A reader who clerked on an appellate court thinks very possibly:
[T]he jointly-written dissent was intended to be majority opinion. Any informed reader would reach that conclusion after the first three pages --- and then again when seeing the fact that any and all problems with the actual majority decision are addressed only at the end of it, following an oddly placed " * * *."
The following is speculation, but plausible, and would be an interesting parallel to the conservative legislative strategy. Any objective legal observer would tell you (and I'm trying to be one here) that the dissent's treatment of the severability issue is detached from 200 years of constitutional law. It's unsupported legally and it's a mess logically. It also includes a citation to a quote that Harry Reid gave to the New York Times in Janauary 2010 concerning the bill --- this from at least two justices (Scalia and Thomas) who routinely say that any use of legislative history is a sham because it's necessarily incomplete. One wonders what a quote not uttered on the floor of Congress but to a journalist would constitute in that case? In any event, rather than holding the mandate costitutional and those portions of the bill inextricably linked with it (guaranteed issue/community rating), four members of the Court were primed to throw the whole bill out. That level of judicial activism, in a context like this one, would be nearly unprecedented.I imagine the dissenters either had Roberts's vote or that Roberts left the post argument conference without commiting to a side and saying something to the effect of "let me see how it writes." He certainly didn't trust the dissenters, as he clearly instructed his law clerks to begin working on an alternative majority opinion (the final product was too polished and too long to have been written at the last minute). And he waited to see what was written.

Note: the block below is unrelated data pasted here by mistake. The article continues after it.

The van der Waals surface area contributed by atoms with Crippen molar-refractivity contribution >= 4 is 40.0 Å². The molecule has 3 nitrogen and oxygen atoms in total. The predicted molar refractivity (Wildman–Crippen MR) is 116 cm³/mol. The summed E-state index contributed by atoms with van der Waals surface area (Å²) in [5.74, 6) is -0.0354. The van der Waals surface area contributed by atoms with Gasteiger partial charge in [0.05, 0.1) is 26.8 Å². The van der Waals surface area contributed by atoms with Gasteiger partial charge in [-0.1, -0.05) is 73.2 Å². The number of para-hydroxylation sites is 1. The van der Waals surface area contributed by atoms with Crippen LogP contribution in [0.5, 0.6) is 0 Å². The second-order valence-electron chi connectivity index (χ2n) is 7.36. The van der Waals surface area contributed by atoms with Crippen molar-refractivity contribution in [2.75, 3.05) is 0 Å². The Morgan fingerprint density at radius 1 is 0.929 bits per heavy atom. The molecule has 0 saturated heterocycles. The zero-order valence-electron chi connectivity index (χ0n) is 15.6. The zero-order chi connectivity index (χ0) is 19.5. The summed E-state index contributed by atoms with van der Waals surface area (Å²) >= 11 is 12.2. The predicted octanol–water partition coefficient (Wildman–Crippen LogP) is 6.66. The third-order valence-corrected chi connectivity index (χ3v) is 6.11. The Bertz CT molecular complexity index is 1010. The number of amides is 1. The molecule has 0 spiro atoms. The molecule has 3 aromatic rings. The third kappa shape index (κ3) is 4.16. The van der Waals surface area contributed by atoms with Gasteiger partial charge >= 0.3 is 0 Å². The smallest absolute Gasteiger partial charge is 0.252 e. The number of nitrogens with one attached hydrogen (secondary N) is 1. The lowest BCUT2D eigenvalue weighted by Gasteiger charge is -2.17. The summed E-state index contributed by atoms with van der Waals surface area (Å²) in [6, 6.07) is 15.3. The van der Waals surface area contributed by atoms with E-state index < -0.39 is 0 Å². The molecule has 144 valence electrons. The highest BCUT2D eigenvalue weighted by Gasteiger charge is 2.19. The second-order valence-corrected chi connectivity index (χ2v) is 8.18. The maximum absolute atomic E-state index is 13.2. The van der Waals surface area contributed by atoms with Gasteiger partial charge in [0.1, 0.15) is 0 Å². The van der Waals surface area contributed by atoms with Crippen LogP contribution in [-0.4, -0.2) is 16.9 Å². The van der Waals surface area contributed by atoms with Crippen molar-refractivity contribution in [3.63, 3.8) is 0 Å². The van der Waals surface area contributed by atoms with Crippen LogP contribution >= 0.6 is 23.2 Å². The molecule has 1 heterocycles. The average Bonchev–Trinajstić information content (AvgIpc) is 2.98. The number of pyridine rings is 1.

What was written was not measured judicial analysis, but rather an opinion that started with a goal --- throw the bill out --- and then figured out how to get there, blowing by any precedent in its path. The challengers were right in one respect, in that the mandate was a unique use of federal power that had not been considered by the Supreme Court. But severability had been considered by the Court literally dozens of times, and the four dissenters charged right by what those decisions had said. So Roberts was left with a choice: engage in the severability analysis himself (a messy task indeed) or find some other way to uphold the bill. He chose the latter, and the result is what we have today. That dissent intended to get his vote. It might have had it only struck a portion of the law. But Roberts correctly realized that he couldn't jump off that cliff without precedent or logic supporting him. Kennedy, Alito, Scalia, and Thomas went all in. And they lost their bet. Just like the conservatives in Congress.